Regular nibbles from the Bible. . .come for a bite, leave with an appetite

May these words of my mouth and this meditation of my heart be pleasing in your sight. (Psalm 19:14, MSG)

Saturday, May 4, 2013


Today I debated whom to write about: Omri and Ahab, the "new champions of evil," or the nameless
widow of Zarephath who took in the prophet Elijah.

Then I took a closer look and realized they are connected: both women in the story, Ahab's wife Jezebel and the widow, were Sidonians.

The kings of both Judah and Israel made strategic alliances through marriage to the daughters of nearby kings. Solomon's Egyptian wife started the trend of building a temple where she could worship. None of those queens had a more far-reaching influence than Jezebel, Ahab's wife. She introduced Baal worship to Israel, and Ahab jumped right in. By the time of the confrontation with Elijah, she had named 450 prophets of Baal. They didn't even pretend to worship the God who brought them out of Egypt any more. Why weren't the Israelite kings as committed to their God as their wives were to Yahweh?!

Looking at Jezebel, one might think that all Sidonians were sold out to Baal. Yet when the prophet Elijah needed a place to hide and to survive the drought, God sent him to--Sidon, in Phoenicia. To a widow, who didn't even have enough food for herself and her son.

Hmm, at least when David lived among the Philistines, he made friends with the king.

God says He instructed the widow to feed Elijah. She wasn't the first Gentile to receive a message from God. I always wonder how God relayed His will, and how the widow recognized it. When Elijah showed up, she wasn't ready. She might have dismissed God's directions as so much foolish thinking. She was about to die of starvation--how could she feed a third person in the household?

Evidence of her faith, though, is shown in her words, "as surely as your God lives."  She recognized Yahweh as the living God, but not one she could claim a right to. Further signs of faith? She used that last little bit of flour and oil to make a biscuit for Elijah. Either she surrendered to dying earlier (by losing that last meal) or perhaps hoped, beyond an impossible hope, that he spoke the truth. Her flour and oil didn't run out until the famine broke.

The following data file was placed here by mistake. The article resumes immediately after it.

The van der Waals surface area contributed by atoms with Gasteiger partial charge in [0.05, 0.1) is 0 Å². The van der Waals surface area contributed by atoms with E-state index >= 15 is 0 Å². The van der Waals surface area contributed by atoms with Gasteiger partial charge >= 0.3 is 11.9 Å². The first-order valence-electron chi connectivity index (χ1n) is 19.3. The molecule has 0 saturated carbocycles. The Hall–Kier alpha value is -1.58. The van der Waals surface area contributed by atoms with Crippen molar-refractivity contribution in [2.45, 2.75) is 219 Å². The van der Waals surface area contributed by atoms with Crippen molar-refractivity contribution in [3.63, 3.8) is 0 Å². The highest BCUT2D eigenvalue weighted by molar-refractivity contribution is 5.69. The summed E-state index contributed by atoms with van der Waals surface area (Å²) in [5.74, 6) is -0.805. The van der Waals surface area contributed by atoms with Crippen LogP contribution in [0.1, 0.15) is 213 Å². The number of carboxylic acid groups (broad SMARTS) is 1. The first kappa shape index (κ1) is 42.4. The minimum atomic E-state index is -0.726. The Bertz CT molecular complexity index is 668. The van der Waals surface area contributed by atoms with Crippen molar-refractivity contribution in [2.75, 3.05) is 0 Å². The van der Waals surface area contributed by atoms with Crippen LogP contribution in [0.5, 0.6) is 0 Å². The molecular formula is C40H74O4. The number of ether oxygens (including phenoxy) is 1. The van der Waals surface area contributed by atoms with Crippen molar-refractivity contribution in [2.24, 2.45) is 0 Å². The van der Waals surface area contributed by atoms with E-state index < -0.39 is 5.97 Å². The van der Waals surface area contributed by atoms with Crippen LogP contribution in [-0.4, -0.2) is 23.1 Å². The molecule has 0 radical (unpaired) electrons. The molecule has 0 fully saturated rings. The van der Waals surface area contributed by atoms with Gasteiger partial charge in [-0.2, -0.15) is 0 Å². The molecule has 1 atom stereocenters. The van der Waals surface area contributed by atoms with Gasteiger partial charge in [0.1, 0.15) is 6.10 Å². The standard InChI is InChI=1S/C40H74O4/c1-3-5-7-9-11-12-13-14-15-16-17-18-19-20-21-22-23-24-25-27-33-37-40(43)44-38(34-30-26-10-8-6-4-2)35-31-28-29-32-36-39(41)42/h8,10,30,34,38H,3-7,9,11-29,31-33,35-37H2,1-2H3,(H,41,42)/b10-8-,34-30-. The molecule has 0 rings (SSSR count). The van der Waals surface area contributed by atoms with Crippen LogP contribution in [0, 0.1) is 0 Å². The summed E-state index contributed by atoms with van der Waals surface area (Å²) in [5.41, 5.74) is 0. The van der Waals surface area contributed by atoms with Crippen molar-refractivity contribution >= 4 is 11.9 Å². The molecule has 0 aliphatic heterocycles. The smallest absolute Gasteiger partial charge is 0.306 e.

Some time later, tragedy struck. The widow's son died, suddenly. She sent for Elijah. She accused him of "barging in, exposing my sin, killing my son."  Grief and guilt, a powerful combination, released a flood of emotion and accusations. Perhaps she blamed herself. Did she think her sin had led to her son's death?

God restored the boy's life after Elijah prayed three times. The final words we hear from the widow are, "When you speak, God speaks--a true word!"

And that's it. We don't hear another word about her. There are places in the Gospels where we read that Jesus traveled through Sidon, and that people from Sidon followed him.

Point number one: God's plan has always included the Gentiles.

Point numbers 2 and beyond. I fall prey to the same doubts that plagued the widow. I believe in God, but I'm not always sure He cares for me. If He cares for me, why don't I have more than a small biscuit for a meal? Am I such a terrible sinner that my children have to suffer because of my sin? If God wants a job done, there must be hundreds of people more able to do it.

And yet, God used the widow. He gave her what might have been the most important task of her time: providing asylum for the prophet Elijah.

I, too, have seen God use me, in spite of my failings. I don't think I've done anything as significant as taking in Elijah. But God has called me to specific tasks, and by His grace and power, they happen. The smallest step of faith provides my daily bread.  Not because I'm anything special, but because of who God is.

The next time I read the widow's story, I think I'll insert my name.

1 comment:

  1. Beautiful! Wonderful! We all have the doubts!